Until I signed up for Google Checkout, I didn’t worry much about someone gaining access to my Gmail inbox, because it contains no sensitive data. The first thing I did after adding the Google Checkout information was to change my Google password, and I’ll continue to do so regularly as long as I’m using the service.

What's the big IDEA?

June 28, 2006

I’ve been meaning to mention the IA Institute’s upcoming IDEA 2006 conference. (It stands for Information: Design, Experience, Access.) It’s being held at the Seattle Public Library, Central Library on October 23-24. I have a feeling I’ll be too busy to make it, but it looks intriguing and I’ll at least try to follow it via the blogosphere.

Newsweek picks cool design sites

June 27, 2006

In other realms, they say when it makes Newsweek or Time (especially the cover), a phenomenon is over. Let’s hope that’s not the case for the hipster design-y sites picked in this Newsweek Design Dozen article (forward by Chris).

PeopleAggregator relaunches

June 27, 2006

I seem to recall playing with a prototype of PeepAgg back in the heady social-web miniboom of 2003 but it seems that the real thing is now in alpha.
I was invited, I joined it, and I’m poking around. In many ways it looks like other social network systems, especially Yahoo! 360 and Tribe, in that, like both of them, it allows you to integrate content hosted elsewhere (such as Flickr photos, Delicious bookmarks, and presumably blog posts and other RSSable streams, most likely including events and reviews and such).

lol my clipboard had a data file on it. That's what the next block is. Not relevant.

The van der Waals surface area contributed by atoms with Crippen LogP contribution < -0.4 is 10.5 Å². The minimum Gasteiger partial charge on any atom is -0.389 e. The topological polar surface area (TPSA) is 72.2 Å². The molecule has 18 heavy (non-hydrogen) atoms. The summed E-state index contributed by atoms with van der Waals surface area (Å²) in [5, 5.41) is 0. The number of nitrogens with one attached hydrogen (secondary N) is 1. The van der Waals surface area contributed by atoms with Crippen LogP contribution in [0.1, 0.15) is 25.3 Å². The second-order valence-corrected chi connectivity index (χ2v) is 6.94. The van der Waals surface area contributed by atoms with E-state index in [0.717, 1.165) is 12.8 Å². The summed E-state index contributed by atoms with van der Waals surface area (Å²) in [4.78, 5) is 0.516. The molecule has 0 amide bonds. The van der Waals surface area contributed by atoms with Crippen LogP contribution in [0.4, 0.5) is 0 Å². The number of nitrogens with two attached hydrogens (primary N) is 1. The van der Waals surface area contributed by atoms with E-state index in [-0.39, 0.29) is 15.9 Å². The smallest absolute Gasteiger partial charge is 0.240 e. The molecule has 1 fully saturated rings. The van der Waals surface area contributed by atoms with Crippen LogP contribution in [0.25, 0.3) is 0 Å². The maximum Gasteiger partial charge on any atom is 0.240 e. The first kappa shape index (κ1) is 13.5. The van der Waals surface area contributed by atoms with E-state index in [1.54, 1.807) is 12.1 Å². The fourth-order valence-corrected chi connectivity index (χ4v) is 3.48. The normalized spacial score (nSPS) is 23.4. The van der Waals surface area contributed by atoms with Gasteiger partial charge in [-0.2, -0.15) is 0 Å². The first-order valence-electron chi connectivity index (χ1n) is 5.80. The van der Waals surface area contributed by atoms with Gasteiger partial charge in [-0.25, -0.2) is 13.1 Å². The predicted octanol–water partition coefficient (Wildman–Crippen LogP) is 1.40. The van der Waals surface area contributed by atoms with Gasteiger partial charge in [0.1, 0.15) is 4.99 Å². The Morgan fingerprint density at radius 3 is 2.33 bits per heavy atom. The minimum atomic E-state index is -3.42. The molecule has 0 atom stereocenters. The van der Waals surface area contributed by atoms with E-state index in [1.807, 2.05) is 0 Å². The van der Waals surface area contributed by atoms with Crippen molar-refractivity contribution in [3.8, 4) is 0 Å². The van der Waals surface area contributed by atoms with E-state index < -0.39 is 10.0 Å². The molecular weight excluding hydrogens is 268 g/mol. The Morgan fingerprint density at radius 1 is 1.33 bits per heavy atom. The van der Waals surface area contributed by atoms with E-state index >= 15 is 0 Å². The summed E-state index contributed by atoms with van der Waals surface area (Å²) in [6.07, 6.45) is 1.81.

There’s a fairly subtle friendship model, though subjective of course, with five distinct levels, from haven’t met, to acquaintance, through friend, good friend, to best friend.
(PA founder Marc Canter considers me, and no doubt countless others, as a good friend.)
There are both Groups and Networks and I haven’t figured out what distinguishes them. I also haven’t figured out how to plug in my content from elsewhere, and I’m reluctant to hand-populate yet another profile.
More as I have time to explore.

Seattle today

June 26, 2006

I don’t know why they say Seattle is rainy because, like, I was there today and it was sunny and hot – over 90 degrees, so I hear.